Hugh A.D. Spencer has a history of publishing off-kilter SF stories which garner award nominations. If you’re unfamiliar with his work, The Hard Side of the Moon makes for a worthwhile introduction.
Title: Hard Side of the Moon
Author: Hugh A.D. Spencer
First published: September 10, 2021
Available from Amazon, Amazon.ca, and as a kindle.
Prairie-town slacker Matthew Bishop works at a 1970s college radio station that he suspects has a “transmitter… powered by to no-name penlight batteries” that “probably never broadcast much further than the campus buildings, the Esso station on University Drive and the (in)convenience store on Highway Two (11). He also makes Capekoids– robotic looking art pieces– hangs out with would-be revolutionaries, and worries about his mother’s impending marriage to a jerkass who works for a shady corporation. Where can all of this lead, except to a slave labor camp on the moon run with the aid of extraterrestrial technology, and a position providing entertainment for the enslaved workers?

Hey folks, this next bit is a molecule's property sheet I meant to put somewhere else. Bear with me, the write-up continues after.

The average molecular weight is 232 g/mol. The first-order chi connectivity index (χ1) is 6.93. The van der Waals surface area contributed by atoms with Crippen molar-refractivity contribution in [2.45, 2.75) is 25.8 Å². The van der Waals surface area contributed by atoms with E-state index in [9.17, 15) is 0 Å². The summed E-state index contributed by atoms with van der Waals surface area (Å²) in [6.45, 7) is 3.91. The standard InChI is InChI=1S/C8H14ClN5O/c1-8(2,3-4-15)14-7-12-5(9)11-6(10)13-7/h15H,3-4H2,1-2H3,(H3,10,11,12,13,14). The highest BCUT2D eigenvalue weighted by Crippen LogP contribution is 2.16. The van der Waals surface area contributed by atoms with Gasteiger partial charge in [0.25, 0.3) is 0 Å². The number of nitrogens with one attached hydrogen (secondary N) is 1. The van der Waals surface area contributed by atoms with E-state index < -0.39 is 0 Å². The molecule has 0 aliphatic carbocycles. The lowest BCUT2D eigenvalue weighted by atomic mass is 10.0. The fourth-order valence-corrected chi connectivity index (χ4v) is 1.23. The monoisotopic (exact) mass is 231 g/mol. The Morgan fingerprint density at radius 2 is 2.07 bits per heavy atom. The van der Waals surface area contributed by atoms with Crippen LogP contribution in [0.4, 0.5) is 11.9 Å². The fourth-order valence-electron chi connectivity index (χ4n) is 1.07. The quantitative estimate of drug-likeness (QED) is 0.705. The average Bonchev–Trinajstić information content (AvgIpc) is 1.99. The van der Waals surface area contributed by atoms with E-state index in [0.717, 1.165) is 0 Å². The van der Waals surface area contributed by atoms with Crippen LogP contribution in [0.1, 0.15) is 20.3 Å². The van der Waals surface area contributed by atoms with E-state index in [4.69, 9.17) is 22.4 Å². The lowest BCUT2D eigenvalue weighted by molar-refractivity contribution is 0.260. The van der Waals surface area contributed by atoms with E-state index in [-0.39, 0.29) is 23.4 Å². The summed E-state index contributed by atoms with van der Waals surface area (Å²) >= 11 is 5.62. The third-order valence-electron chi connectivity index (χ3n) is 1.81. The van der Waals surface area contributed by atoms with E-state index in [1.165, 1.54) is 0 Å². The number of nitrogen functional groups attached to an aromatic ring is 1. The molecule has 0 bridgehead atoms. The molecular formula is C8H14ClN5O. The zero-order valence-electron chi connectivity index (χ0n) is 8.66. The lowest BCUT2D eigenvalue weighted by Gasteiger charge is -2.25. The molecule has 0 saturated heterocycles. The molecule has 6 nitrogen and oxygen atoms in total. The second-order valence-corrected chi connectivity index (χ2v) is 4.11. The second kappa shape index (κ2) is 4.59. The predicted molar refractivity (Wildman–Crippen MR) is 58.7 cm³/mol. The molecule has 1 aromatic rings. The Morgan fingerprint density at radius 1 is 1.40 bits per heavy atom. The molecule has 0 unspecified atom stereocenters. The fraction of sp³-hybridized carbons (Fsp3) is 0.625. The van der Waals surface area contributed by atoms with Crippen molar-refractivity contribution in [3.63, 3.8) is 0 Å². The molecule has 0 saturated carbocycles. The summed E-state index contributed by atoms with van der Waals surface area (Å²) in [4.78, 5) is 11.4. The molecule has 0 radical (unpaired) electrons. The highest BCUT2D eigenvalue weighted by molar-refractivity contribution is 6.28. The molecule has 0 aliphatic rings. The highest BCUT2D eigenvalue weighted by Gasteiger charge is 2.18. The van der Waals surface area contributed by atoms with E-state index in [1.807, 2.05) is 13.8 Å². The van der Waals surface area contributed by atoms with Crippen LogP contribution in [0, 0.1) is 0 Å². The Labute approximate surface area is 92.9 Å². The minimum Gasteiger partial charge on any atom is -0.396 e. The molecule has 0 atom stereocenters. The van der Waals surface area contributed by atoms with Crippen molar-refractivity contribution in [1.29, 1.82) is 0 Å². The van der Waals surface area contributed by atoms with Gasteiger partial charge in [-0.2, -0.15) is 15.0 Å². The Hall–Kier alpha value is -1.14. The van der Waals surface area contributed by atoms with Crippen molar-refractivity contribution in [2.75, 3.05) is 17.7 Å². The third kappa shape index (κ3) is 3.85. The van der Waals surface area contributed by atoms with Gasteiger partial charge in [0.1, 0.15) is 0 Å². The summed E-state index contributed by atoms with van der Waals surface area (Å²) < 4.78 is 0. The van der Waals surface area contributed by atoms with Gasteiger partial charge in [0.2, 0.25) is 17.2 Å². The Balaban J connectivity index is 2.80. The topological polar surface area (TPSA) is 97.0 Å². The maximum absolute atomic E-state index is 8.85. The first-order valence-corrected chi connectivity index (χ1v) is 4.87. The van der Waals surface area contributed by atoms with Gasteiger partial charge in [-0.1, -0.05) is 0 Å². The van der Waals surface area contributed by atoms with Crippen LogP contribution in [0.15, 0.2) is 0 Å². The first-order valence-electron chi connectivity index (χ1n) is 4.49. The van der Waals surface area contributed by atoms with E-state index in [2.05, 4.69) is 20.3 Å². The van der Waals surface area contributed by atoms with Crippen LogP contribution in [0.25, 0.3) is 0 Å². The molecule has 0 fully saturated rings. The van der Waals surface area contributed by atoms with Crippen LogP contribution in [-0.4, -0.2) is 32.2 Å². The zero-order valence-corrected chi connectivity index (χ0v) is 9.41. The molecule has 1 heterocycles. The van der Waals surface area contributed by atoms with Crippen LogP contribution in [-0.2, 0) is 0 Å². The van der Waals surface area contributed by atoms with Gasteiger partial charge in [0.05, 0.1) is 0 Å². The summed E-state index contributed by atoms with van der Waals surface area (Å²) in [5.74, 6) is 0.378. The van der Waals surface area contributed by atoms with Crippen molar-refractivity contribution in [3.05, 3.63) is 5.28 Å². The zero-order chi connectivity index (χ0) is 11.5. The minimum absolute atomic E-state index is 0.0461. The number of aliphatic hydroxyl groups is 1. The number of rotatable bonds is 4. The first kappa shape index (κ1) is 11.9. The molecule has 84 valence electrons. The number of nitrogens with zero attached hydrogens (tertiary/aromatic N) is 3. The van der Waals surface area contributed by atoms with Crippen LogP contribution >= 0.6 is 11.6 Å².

Spencer writes with his own style and voice, but readers will find it hard to miss the influence of Kurt Vonnegut, Jr. An absurdist,satiric look at people, economic systems, insular fandoms, college radio, and science fiction itself, its strongest points include the satiric asides and the frequent, hilarious interruptions by radio broadcasts. The adventures of the Capekoids works well at unifying the novel. Indeed, he could have kept the novel on earth and it might have worked as well.
The novel dissembles a little in its final chapters, and some elements remain unresolved. These include the fate of characters who play significant roles in setting the story in motion.
Originality: 5/6 A robot-obsessed college radio DJ ends up working for a secret labor camp on the moon in the late 1970s and early 1980s. I don’t know that I’ve read that story before.
Emotional Response: 5/6
Overall score: 5/6
In total, The Hard Side of the Moon receives 35/42